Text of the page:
Skyrim Journeys – Day One



Charles Francis Moran VI, George Collazo, John McGuire and Stu Horvath played The Elder Scrolls V: Skyrim for five days straight. They each went in a different cardinal direction to find their own unique adventures. This is the first part of their chronicles.


Nine (West)

They called me fool, but my name is Nine. I faced west and breathed it all in. They said, “West is where the dead go; you belong with them.”

I will show them. They will remember me. They speak of mead and women. They don’t know my destiny. I am an Argonian and I have a destiny. They called me prisoner; my name is Nine.

They expect me to die. I know this will not come to pass. A dragon strikes and a faceless Nord called out to me. His name was Ralof and we escaped together. His blood smelled of Cyrodiil. He thinks he is a pure. Ralof told me of his sister, in a town called Riverwood.

If Riverwood crosses my path, so be it, but I have business elsewhere. And west I travelled.

I saw a deer, and I approached. It was scared off – not by me, however, but by a Nord bard named Talsgar the Wanderer. I asked him what he was doing and he sang me a song. “Age of Aggression” was its name. It told of his people’s struggle with broken dreams and their place in the world. I knew only my name – my name is Nine – and what my place is in the world. I continued west.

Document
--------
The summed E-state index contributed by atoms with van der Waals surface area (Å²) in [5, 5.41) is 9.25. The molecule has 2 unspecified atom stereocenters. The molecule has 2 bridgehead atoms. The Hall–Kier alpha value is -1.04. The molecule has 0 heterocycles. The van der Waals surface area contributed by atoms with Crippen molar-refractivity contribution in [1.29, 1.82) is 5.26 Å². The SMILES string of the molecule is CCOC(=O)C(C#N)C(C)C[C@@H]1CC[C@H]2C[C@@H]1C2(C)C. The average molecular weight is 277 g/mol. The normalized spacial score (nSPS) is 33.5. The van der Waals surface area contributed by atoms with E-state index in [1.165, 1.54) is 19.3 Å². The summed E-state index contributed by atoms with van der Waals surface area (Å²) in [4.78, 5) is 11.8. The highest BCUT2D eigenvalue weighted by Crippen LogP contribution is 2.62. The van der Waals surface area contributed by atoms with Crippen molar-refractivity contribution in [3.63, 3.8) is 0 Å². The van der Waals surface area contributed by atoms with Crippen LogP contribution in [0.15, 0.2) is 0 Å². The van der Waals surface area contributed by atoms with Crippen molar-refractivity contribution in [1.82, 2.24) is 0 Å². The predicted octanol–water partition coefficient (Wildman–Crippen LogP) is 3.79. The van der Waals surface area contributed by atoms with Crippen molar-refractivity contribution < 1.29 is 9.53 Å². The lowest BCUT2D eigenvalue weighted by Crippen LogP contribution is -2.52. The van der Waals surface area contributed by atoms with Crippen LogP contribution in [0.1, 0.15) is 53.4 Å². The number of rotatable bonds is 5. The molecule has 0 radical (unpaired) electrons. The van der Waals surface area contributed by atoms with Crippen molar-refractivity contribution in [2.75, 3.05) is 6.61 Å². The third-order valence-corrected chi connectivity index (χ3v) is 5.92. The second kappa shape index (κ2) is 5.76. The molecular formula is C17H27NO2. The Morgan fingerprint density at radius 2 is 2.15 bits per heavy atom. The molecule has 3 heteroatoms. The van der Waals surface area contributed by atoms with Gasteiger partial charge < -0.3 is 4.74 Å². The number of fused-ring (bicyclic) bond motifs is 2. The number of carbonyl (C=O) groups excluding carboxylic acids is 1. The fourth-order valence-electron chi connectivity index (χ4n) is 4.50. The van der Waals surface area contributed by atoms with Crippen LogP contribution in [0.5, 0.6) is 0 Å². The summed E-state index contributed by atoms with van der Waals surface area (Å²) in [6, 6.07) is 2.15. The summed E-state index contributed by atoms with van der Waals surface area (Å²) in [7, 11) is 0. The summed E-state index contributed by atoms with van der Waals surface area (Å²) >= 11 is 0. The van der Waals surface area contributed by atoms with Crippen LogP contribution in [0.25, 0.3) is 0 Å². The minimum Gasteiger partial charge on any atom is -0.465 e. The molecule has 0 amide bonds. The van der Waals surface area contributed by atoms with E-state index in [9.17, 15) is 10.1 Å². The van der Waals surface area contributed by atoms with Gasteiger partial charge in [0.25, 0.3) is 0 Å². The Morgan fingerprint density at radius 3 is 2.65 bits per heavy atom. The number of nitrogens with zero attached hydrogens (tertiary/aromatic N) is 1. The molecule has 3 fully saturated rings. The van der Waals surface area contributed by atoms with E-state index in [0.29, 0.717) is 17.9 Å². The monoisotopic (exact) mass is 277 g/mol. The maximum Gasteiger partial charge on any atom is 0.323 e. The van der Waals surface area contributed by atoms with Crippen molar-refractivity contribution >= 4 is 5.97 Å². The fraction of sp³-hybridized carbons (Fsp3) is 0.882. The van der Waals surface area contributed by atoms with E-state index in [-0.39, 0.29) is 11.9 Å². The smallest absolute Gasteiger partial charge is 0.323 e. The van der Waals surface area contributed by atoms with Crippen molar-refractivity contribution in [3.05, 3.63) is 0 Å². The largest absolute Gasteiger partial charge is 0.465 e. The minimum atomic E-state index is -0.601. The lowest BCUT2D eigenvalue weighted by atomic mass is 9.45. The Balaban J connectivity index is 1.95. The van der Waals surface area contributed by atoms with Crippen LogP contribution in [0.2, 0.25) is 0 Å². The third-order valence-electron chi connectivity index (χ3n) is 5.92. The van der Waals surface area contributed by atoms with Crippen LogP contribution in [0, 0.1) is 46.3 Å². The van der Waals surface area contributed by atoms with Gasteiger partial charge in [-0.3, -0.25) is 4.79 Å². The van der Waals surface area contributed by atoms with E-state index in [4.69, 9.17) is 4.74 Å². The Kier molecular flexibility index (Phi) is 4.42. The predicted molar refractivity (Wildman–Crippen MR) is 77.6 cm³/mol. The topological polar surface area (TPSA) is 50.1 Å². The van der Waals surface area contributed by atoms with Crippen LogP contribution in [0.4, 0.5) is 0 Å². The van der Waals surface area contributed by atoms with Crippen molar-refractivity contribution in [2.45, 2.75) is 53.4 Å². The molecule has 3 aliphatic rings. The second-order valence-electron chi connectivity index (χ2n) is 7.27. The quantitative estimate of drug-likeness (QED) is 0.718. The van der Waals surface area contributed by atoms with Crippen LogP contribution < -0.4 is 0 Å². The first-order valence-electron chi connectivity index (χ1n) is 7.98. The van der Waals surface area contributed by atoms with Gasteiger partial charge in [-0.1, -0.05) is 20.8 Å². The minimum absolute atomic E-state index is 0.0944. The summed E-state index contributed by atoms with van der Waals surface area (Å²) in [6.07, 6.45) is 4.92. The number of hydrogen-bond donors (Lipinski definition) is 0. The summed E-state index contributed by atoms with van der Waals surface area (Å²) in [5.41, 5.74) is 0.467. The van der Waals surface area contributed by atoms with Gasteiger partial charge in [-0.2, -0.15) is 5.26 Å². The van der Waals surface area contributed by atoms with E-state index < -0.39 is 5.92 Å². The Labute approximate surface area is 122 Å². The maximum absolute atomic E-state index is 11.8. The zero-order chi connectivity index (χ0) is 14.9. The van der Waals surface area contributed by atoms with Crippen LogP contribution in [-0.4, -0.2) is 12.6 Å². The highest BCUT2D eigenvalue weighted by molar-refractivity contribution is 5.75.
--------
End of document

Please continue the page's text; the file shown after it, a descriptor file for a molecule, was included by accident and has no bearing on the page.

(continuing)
I saw a lake of life-giving water. I needed to bathe in it. It had been so long since I felt the embrace of the water. It was dizzying and euphoric at the same time. The flow surrounded my senses. When I came to the surface, I felt reborn.

I saw a fisherman and a canoe on shore. He had a small fire, with salmon hanging on the side. We talked about the land and how he had been going there for years. He seemed to be making an excuse for his behavior. I paid it no mind. I made camp with him and spent the night. I woke in the morning, and picked some thistle.

After a bright morning sun the rain came down hard and the lightning became furious with the sky.

Walking through the soggy landscape I come across one the of the largest Mora Tapinella I have ever seen. I picked it up and took it with me; it might prove useful later. I saw in the trees a grove in the woods, with evergreens surrounding a small pond. Runoff from the mountain fed the pond, and in the middle of it all was what appeared to be a man lying face down on a slab in the center of the pond. Surrounding the pond, next to the waterfall, was a rock formation that resembled an inked-up face of an Imperial of Redguard. As I approached the pond, I was attacked from an unseen direction. I held up my shield and took up the Nord blade and went on the defensive. I saw a green glow just outside the evergreen tree line.

For a brief moment, I was able to see the outline of a figure, glowing green. It was a Spriggan, and there were two of them. This was not a battle to be fought today. The mystery of the man on the slab will have to wait ’til another time.